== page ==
photos courtesy of NBBJ
The 21st Annual Paul Zia Distinguished Lecture, “Design and Construction of the Rainier Square Redevelopment Project,” will be presented on Monday, Sept. 19, 2022 at 3 p.m. at the Stewart Theatre located in the Talley Student Union on NC State’s campus. An online interactive livestream will also be available.
The Paul Zia Distinguished Lecture Series was established in 2002 to showcase some of the world’s most exciting and challenging projects and the engineers who work to make them happen. The lecture series honors Professor Emeritus Dr. Paul Zia, a former professor and department head of CCEE and a structural engineer who is eminent in research, professional society leadership and practice. For more than 50 years, he has been engaged in teaching, research and consulting in many areas of concrete materials, reinforced and prestressed concrete structures, and construction, advising more than 60 master’s and doctoral students.
“Dr. Paul Zia contributed greatly to the field of civil engineering and influenced the careers of so many individuals,” said Dr. Morton Barlaz, department head of CCEE. “This lecture series was created not only to honor Dr. Zia, but also with the purpose of providing a link for existing students to the real world of engineering practice. Through the years, the lecture has evolved into an opportunity for students, researchers, practitioners and the general public to learn about exciting projects from around the world. I personally have learned a tremendous amount about civil infrastructure from attending these lectures over the last 12 years.”
Presenters include Ron Klemencic, PE, SE, Hon AIA, chairman and CEO, Magnusson Klemencic Associates and Dr. Amit Varma, Ph.D., Karl H. Kettelhut Professor of CE and director of Bowen Lab of Large-Scale CE Research at Purdue University. The speakers will present on various design and construction aspects of the 58-story mixed-use tower in Seattle, which uses the revolutionary SpeedCore shear wall system. Watch this video to learn more about this year’s topic. PDH credits will be available for attendees, and registration will open in mid-August.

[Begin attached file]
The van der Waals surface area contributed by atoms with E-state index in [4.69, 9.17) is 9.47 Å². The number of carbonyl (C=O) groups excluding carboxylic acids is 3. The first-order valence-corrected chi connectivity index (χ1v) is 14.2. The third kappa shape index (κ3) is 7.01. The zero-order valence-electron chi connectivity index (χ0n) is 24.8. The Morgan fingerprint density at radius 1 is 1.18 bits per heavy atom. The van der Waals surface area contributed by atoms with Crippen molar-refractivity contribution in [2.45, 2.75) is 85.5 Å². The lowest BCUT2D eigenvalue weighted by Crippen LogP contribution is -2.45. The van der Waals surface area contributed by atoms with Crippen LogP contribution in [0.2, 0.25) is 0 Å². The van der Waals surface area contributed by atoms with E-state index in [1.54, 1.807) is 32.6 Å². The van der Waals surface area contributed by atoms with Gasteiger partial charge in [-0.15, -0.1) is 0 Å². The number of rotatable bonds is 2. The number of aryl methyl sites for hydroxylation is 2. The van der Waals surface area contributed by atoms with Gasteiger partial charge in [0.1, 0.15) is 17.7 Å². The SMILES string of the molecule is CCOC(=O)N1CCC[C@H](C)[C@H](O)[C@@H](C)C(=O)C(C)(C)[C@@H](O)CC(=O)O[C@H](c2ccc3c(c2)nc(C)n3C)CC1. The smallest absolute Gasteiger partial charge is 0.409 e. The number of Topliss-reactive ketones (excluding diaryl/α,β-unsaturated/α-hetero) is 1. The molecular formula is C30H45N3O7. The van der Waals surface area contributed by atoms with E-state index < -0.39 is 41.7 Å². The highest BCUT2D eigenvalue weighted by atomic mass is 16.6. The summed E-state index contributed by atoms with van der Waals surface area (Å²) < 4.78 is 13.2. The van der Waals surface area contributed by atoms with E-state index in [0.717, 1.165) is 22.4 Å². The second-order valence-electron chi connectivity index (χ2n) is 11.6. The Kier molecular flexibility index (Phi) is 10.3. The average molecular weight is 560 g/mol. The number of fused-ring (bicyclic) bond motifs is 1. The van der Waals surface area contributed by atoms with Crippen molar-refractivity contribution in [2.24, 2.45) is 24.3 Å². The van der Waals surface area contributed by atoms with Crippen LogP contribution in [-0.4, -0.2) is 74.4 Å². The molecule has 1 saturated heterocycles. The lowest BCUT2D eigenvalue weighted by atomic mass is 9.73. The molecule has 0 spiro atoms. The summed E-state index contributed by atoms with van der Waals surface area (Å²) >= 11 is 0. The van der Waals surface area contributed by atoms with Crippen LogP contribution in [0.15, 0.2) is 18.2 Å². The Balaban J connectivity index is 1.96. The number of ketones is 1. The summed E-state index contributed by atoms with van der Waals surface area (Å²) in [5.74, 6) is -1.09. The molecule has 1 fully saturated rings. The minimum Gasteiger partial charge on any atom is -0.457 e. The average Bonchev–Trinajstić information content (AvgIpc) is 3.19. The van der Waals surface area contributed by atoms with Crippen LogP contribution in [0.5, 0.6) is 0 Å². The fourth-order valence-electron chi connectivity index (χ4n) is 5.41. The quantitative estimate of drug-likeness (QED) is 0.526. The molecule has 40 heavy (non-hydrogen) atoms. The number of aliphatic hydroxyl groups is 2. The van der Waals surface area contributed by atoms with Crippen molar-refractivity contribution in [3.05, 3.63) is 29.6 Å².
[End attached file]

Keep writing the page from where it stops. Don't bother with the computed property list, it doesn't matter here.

Sponsorship opportunities are available. Sponsorships enable this event to be presented free-of-charge to the broader engineering community and support scholarships and student enhancement programs at NCSU. To inquire about sponsorships, please contact Amy Alexander with the Department of Civil, Construction, and Environmental Engineering at 919-515-7212 or firstname.lastname@example.org, or visit the lecture website.
All funds raised for this event are collected and managed by the NC State Engineering Foundation, a 501(c)(3) organization, tax ID 56-6046987.
2021 Lecture: Connecting Montreal
The 2021 Zia Lecture focused on the Samuel de Champlain Bridge, which runs over the Saint Lawrence River in Canada. The 2.1-mile-long structure is a sight to behold, with its 200-foot width making it one of the widest cable- stayed bridges with two planes of cables in the world.
But the bridge plays a much more important role than as a stunning visual landmark — it serves as the connector between the Island of Montreal and the South Shore suburbs of Quebec, Canada, replacing the deteriorated, 57-year-old similarly named Champlain Bridge. The new bridge boasts eight lanes, a multiuse lane for cyclists and pedestrians, and the South Shore branch of the Réseau express métropolitain light rail system. Using stainless steel and high-performance concrete, it is built to last at least 125 years.
The 2021 Paul Zia Distinguished Lecture on the design and construction of the Samuel de Champlain Bridge highlighted the intensive durability demands of the project and the unique design features used to meet these objectives in an accelerated construction schedule of 42 months.
At the 2021 lecture, Guy Mailhot, chief engineer of the Samuel de Champlain Bridge, discussed the existing conditions, challenges and durability objectives required of the new bridge. Due to temporary repairs to keep the old bridge operational, the new bridge was required to be completed on an accelerated schedule. Dr. Marwan Nader, engineer of record, explained how the design of the bridge met the various specification requirements for durability of the 125- year intended lifespan of the structure. The design decisions and materials selected had to be compatible with the harsh winter conditions including ice flows as well as seismic, wind, vessel collision and scour.
“The bridge is one of Canada’s most important bridges,” Mailhot said. “It links the Island of Montreal to the South Shore, and it plays a very vital role in the Canadian economy. … There was a high expectation from the community for an iconic bridge, a bridge that would be easy to recognize. It is a gateway to Montreal. We think we achieved that objective by having an asymmetrical cable bridge, we have very distinctive W-shaped pier gaps, we have a curved bridge, and we have a sophisticated architectural lighting system.”
The construction approach took full advantage of precast and offsite modular construction to maximize the construction efficiency during the summer construction window and required collaboration of workers from around the world. The total project cost was $3.3 billion, which includes a new transportation transit corridor in Montreal. To meet the diverse challenges of this project, precast piers were used to support W-frame steel bent segments that were post-tensioned together to support the bridge decks. The seaway crossing was made with a 787-foot span cable-stayed bridge supported by dual 551-foot concrete towers that support the cables in a harp configuration to suspend the bridge deck over the shipping channel.